Albert Einstein once said, “I have no special talent. I am only passionately curious.”
It’s well known that Einstein was never one for the classroom. While he excelled in many of his studies, school left him frustrated. He eventually dropped out of school when he was fifteen. His personal value of school aside, Einstein had something beyond the book of knowledge that drove his ongoing discovery of the world. He had grit, curiosity, and a thirst for learning that drove his brilliant advances in science and mathematics.
While we know that most of us don’t have an Einstein living under our roof, we do want our kids to have that same thirst for knowledge. As parents, we hope that our kids will discover a passion within them for a lifetime love of learning.
This love of learning starts at home in the environment we create for our kids at each phase of their life. Here are a few ideas to consider as you help your own kids value their education and develop a passion for discovering something new about their world.
Let them ask questions
At some point around the age of two or three, kids will start asking “why?”—all the time. And this pretty much doesn’t stop until they learn how to Google or ask Siri and don’t need to ask you anymore. As frustrating as all the “why” questions can be at times, asking questions is a good thing. Wonder and curiosity is something built within our DNA, but it’s something that must be cultivated throughout our lives. Giving kids a chance to ask questions, and tapping into their natural sense of wonder, lets them know that questions are an important part of learning and discovery.
Engage their interests
Let’s be honest. Not every kid loves school or learning, especially when they struggle with certain subjects. Other times, kids simply don’t have an interest in what they are being taught. Some gravitate towards math and science, while others excel in the humanities. Play to your kids’ strengths and engage their interests. Find way to help them learn what doesn’t interest them as much by tapping into what makes them tick. All kids are wired for fun, so make it fun. When we engage their interests and play to their strengths, we encourage a life-long love of learning in an area where they might have long term success as an adult.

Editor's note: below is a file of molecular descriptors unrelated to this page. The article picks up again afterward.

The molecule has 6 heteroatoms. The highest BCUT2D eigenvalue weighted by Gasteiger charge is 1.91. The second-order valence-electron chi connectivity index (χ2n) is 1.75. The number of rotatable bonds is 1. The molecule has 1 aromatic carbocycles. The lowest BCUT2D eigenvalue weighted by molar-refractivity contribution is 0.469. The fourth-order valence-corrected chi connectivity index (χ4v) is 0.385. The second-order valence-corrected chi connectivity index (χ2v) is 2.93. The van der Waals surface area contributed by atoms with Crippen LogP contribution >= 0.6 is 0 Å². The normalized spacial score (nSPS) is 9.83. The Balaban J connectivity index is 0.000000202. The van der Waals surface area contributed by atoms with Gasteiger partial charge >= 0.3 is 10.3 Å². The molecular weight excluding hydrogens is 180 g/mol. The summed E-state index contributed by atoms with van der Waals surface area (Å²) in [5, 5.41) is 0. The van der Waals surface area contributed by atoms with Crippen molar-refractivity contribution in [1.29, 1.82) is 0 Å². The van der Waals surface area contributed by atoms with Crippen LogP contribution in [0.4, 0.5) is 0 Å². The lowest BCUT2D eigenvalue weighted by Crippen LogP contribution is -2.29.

We once had a teacher tell us that she actually likes when kids make mistakes because it gives her insight into how they’re learning and what she needs to do to help them succeed. When kids realize everyone makes mistakes when they are learning something new, and it’s part of learning, they will begin to value the process. Kids won’t be afraid to experiment and try new things when the weight of perfection is lifted. So create a culture in your family where everyone is trying new things, and where failure is okay. Even if you don’t succeed the first time—or the tenth time—you’re learning and growing, and hopefully having some family fun along the way.
It’s hard to expect our kids to value learning if we don’t demonstrate that we value it in our own lives. Talk to your kids about what you’re discovering as you read, complete work projects, or have compelling conversations with others. Learn something new and bring your kids in on the process. Ask questions and look things up together, read books or watch TED talks together, and discuss over dinner. Make learning a regular part of your home life.
Interact with their teachers
Even if your kids seem to be doing well in school, reach out to their teachers. Volunteer in the classroom. Find out what your kids are learning and have meaningful conversations about school. Other than home, school is where they spend most of their time. So partner with teachers to help your kids have the best experience possible. This also builds bridges with teachers, so if something comes up that needs to addressed, you have some relational equity that will help you navigate those conversations well.
You may discover your own way of helping your kids value learning. However you do that, always keep the spirit of fun. Learning something new will help you become better at whatever you do. That’s something to celebrate. Help make learning enjoyable and something your kids will strive to do the rest of their lives.